Launcelot Servos (1879-1969)
Launcelot Servos was a golf professional, instructor, and course designer, as well as an author and playwright. He was born into the prominent Niagara-on-the-Lake Loyalist family while his parents, John D. and Hannan Catherine (nee Lowe) Servos were living in Buffalo, New York. The Servos family returned to Niagara-on-the-Lake when Launcelot was around one year of age. While living in Town, Launcelot is said to have learned the game of golf at the Golf Club in town. There does not appear to be any evidence of him being a member of the Niagara-on-the-Lake Golf Club, but he was associated with it. In the early-1900s, he donated the “Servos Trophy”, which was to be played for and won by men. To this day, it is still being used.
In September 1897, the Niagara-on-the-Lake Golf Club hosted the International Tournament, where players from Canada, England and the United States could play, and Servos competed. From here on out, his golf career seemed to really be taking off. In 1898, Launcelot designed and built a 12-hole golf course in Florida, which was one of, if not the first one in the State.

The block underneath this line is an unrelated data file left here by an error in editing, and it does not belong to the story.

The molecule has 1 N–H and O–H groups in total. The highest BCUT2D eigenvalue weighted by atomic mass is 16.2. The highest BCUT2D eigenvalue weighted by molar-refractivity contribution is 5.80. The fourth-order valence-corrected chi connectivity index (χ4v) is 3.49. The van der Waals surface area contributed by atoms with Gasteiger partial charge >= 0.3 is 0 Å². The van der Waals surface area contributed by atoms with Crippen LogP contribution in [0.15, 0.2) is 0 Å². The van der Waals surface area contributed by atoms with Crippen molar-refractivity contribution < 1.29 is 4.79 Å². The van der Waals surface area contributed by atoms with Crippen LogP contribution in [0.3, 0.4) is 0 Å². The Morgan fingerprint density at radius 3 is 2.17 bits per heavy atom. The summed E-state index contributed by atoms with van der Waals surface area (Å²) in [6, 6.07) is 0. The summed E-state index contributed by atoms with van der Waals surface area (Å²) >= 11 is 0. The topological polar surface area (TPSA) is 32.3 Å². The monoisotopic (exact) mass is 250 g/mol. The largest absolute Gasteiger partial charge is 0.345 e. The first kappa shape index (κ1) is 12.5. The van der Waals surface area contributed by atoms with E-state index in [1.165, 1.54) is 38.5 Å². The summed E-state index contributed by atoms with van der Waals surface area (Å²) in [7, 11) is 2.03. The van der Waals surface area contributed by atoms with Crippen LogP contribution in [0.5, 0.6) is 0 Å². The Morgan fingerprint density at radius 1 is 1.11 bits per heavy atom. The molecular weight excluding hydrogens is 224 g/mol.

To further his golf career, Launcelot spent most of his time travelling and competing in tournaments as a professional golfer and was an instructor at various clubs throughout the United States. In 1905, he wrote the book “Practical Instruction in Golf”, which he describes as his “endeavour to express in the most simple and thorough way my system of teaching golf”. During the remainder of his professional golf career, he wrote a syndicated column on golf for various newspapers in the United States.
Launcelot would frequently visit his mother who lived in a house on Gate Street in Niagara-on-the-Lake. In 1918, while on one of these visits, he was charged and imprisoned in the local jail for being an “idler” and refusing to take up meaningful work during the First World War. As an American citizen, he was ineligible for conscription into the Canadian Expeditionary Force. He paid the necessary fine and then headed back to the United States. In 1960, he received a full pardon.
The late Al Derbyshire, a Niagara-on-the-Lake Golf Legend in his own right, often saw Launcelot head to the golf course in town to play a round or two. By this time, Servos was older, but Al remembered watching him play, hoping that one day he would be able to hit golf balls just as well.
By the end of his golf career, Launcelot Servos had given more than 75,000 golf lessons and was praised as one of the most successful golfers in the early days of the game. On May 11, 1969, he died at a nursing home in Toronto. He is buried in St. Mark’s Cemetery in Niagara-on-the-Lake.